Alzheimer disease begins decades before any symptoms, such as memory loss, start to show. Consequently, early diagnosis increases the chances of slowing the disease down with drugs. A new study on an inherited form of the disease shows that a protein called GFAP is a possible biomarker for very early stages of the disease. The study, conducted by researchers at Karolinska Institutet and published in the journal Brain, could one day lead to an earlier detection of this serious and common disease.
“Our results suggest that GFAP, a presumed biomarker for activated immune cells in the brain, reflects changes in the brain due to Alzheimer disease that occur before the accumulation of tau protein and measurable neuronal damage,” says the study’s first author Charlotte Johansson, doctoral student at the Department of Neurobiology, Care Sciences and Society, Karolinska Institutet, Sweden. “In the future it could be used as a non-invasive biomarker for the early activation of immune cells such as astrocytes in the central nervous system, which can be valuable to the development of new drugs and to the diagnostics of cognitive diseases.”
Alzheimer disease causes 60 to 70 percent of all dementia cases, according to the Swedish Brain Foundation. In Alzheimer disease, nerve cells in the brain degenerate as a result of the abnormal accumulation of the proteins beta-amyloid and tau. As more brain neurons become damaged, this manifests in dysfunction of cognitive functions such as memory and speech.
The disease progresses insidiously and biological changes in the brain begin already 20 to 25 years before memory loss and other cognitive symptoms become evident. The earlier a patient is correctly diagnosed, the sooner he or she can be offered the right treatment. This is one of many reasons why more research is needed on precise, easy-to-use methods of early diagnosis.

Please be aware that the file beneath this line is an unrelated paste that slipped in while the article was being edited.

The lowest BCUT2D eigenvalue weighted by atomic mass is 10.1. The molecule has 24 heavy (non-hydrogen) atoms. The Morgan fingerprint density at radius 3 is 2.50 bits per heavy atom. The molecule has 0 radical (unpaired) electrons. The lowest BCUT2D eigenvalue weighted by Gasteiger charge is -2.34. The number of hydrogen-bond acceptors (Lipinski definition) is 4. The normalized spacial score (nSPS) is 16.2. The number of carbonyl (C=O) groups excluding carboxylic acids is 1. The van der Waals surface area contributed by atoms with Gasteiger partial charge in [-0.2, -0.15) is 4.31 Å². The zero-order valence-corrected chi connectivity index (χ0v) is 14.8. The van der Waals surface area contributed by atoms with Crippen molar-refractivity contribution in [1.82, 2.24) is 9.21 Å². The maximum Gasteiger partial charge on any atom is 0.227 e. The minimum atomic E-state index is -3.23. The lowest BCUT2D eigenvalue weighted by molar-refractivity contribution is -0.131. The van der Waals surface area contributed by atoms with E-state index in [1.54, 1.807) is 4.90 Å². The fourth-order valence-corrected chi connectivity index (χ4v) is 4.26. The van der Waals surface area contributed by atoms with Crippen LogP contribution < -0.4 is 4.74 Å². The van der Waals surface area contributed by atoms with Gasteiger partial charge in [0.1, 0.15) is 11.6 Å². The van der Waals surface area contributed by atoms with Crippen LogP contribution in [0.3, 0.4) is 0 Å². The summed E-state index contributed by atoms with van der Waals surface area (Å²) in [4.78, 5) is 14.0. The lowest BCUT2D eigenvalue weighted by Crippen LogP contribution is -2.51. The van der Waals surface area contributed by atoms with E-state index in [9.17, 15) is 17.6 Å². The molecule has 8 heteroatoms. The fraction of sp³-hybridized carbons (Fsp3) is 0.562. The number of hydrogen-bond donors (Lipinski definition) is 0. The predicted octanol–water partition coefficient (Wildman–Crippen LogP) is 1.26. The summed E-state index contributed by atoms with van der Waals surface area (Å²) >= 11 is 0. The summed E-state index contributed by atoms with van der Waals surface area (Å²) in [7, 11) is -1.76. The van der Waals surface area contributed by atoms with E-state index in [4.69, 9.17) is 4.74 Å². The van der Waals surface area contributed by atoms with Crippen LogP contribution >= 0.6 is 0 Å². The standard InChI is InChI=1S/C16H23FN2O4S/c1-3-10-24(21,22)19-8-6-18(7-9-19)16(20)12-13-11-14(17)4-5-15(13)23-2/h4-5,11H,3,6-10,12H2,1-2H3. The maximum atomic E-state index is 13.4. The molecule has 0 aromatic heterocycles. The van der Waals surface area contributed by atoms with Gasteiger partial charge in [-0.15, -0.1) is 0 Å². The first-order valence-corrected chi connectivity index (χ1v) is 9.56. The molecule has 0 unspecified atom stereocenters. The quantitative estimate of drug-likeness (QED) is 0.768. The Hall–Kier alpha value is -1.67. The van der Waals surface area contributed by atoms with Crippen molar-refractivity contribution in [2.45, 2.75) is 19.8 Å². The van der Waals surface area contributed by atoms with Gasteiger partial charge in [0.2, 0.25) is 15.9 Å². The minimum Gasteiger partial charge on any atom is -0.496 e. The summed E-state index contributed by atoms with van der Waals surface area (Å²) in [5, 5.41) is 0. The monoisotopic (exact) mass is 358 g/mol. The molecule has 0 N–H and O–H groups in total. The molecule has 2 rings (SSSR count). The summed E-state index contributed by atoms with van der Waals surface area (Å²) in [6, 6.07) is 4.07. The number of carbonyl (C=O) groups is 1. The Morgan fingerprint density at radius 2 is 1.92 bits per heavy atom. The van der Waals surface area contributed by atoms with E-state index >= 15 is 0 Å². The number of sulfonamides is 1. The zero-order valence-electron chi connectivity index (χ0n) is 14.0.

Researchers at Karolinska Institutet and their colleagues at Landspitali University Hospital in Iceland, Gothenburg University and University College London in the UK have been studying biomarkers in blood for very early pathological changes in a rare and inherited form of Alzheimer disease that accounts for less than one percent of all cases. Individuals with a parent with Alzheimer disease caused by a mutation have a 50 percent risk of developing the disease themselves.
For their study, the researchers analysed 164 blood plasma samples from 33 mutation carriers and 42 relatives without the inherited pathogenic predisposition. The data were collected between 1994 and 2018.
Their results reveal clear changes of several blood protein concentrations in the mutation-carriers.
“The first change we observed was an increase in GFAP (glial fibrillary acidic protein) approximately ten years before the first disease symptoms,” says the study’s last author Caroline Graff, professor at the Department of Neurobiology, Care Sciences and Society, Karolinska Institutet. “This was followed by increased concentrations of P-tau181 and, later, NfL (neurofilament light protein), which we already know is directly associated with the extent of neuronal damage in the Alzheimer brain. This finding about GFAP improves the chances of early diagnosis.”
The study was financed by grants from several bodies, including the Swedish Brain Foundation, the Swedish Alzheimer’s Foundation and with ALF project grants (see the study for a full list). Authors Kaj Blennow and Henrik Zetterberg are involved in several collaborations with private pharmaceutical companies. There are no other reported conflicts of interest.
Publication: “Plasma biomarker profiles in autosomal dominant Alzheimer’s disease”, Charlotte Johansson, Steinunn Thordardottir, José Laffita-Mesa, Elena Rodriguez-Vieitez, Henrik Zetterberg, Kaj Blennow and Caroline Graff. Brain, online 11 January 2023, doi: 10.1093/brain/awac399.
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"Plasma biomarker profiles in autosomal dominant Alzheimer’s disease”
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